We were now into the second of the four nights and would you Adam and Eve it, my Nora Batty trap had been sprung. Positioned over towards the far bank in a slight depression in the lakebed, two halves of a Complex-T boilie over a light scattering of crumb and pellet were enough. Typically, this “specimen”, as pretty as it was, was soon on its way over to the stock pond in the sling and didn’t trouble the camera! Still, I was off the mark finally and my confidence in the “wonder rig” had grown slightly!!!
Andy chipped in with a couple more nice fish from the dam wall that night, the highlight being his third 40 at 44lb, and before we knew it the chickens were back in our bivvys searching for any scraps that we’d dropped through the night!
I have to say, the selection of animals around us, both semi domestic and wild, was quite entertaining; some of the cockiest hens, over friendly cat, and busiest woodpeckers I’ve ever come across!
Following two more quick succession bites to Andy’s middle and right dam wall rods mid-morning, the rest of the day was quiet, and the Friday night was, surprisingly, a fairly uneventful affair too, with just one fish early doors, again falling to Andy’s rod tucked in the right-hand corner of the dam wall. Blue Dart Fishery was being incredibly kind!
With all three of his rods now crammed in the hot zone in this corner, I was being encouraged to join the party!
Saturday morning dawned and with the odd patch of bubbles peppering the surface tight up against the wall over to the left and still nothing of note showing anywhere in the shallow half of the lake, it was time for a re-think.
Now all the fish from the deeper water had come to baits positioned 1-2 rod lengths off the wall at the bottom of the slope, but, for the first time since the afternoon of our arrival, the sun was trying to poke it’s head out and this appeared to have encouraged some fish up the marginal shelf, the bubbles literally an arm’s length out.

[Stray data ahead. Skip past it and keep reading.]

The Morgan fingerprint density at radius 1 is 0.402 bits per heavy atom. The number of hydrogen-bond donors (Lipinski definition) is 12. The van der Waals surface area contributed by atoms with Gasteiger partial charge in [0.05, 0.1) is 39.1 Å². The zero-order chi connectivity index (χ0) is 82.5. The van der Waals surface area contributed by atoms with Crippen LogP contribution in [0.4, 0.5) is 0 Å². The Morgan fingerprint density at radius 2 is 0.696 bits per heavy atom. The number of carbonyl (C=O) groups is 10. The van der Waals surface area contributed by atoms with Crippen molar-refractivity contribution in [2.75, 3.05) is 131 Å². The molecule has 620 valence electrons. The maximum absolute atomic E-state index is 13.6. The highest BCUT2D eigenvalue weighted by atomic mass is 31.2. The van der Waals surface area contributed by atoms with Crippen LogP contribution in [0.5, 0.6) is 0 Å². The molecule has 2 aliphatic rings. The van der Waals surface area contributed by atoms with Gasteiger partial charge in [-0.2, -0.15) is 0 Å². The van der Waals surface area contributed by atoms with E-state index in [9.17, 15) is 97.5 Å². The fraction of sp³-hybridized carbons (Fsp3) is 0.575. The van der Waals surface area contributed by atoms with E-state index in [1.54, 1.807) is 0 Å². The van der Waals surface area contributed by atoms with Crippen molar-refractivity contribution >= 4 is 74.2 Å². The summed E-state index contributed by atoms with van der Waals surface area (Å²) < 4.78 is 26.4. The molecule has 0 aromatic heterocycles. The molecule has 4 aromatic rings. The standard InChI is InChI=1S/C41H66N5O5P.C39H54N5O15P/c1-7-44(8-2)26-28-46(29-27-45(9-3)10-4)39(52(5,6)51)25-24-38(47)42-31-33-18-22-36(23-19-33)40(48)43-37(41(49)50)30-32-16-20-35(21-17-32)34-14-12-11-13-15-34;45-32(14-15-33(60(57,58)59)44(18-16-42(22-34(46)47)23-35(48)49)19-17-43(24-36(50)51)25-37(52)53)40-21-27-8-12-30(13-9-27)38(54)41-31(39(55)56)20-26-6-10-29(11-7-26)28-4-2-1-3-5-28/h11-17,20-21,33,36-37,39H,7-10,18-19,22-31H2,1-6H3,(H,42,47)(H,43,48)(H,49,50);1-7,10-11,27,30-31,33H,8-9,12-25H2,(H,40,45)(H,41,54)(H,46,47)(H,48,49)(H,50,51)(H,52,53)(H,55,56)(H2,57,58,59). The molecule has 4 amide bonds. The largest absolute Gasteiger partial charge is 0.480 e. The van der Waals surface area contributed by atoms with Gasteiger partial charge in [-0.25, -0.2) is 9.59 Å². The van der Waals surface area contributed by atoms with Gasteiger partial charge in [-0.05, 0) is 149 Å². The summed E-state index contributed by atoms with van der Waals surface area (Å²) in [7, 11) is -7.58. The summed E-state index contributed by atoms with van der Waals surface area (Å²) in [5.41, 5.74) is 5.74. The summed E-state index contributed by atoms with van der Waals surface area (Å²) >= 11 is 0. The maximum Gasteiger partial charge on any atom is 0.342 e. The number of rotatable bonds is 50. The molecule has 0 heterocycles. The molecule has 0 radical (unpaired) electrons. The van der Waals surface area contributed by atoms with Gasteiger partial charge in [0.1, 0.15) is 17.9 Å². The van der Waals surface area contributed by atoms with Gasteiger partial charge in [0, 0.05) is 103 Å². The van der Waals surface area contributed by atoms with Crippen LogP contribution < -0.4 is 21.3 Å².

Discussing what we were seeing, Andy said I should go and try to stalk one, but the idea of doing battle right in the proximity of where Andy had been doing so well from didn’t sit well with me. I needed to make sure, if I were to hook something, that I could get it away from the kill zone as quickly and quietly as possible.
The next hour, encapsulated everything I love about carp fishing!
After slithering around to the wall and through the slats in the fence, I crawled to the water’s edge and eased a bank stick into the (thankfully) soft earth, the bubbles so close, I could hear them popping on the glass like surface.
My lead arrangement was then sent by water in a wide arc away from the activity and the Microcat gently plucked from the water towards the far corner of the wall. With my Complex-T Wafter baited Nora attached, I lay prone on the grass and nervously reached out over the water’s edge letting the line slide through my hand for what seemed like an age.
I don’t know what I was expecting but for them few seconds it felt like it was bottomless.
Probably exaggerated as I was subconsciously holding my breath! The line was then laid slack over the edge of the wall and up to the bank stick. I was woefully ill prepared for this situation, so had to settle for half a dozen wraps of marker elastic to hold the line in place.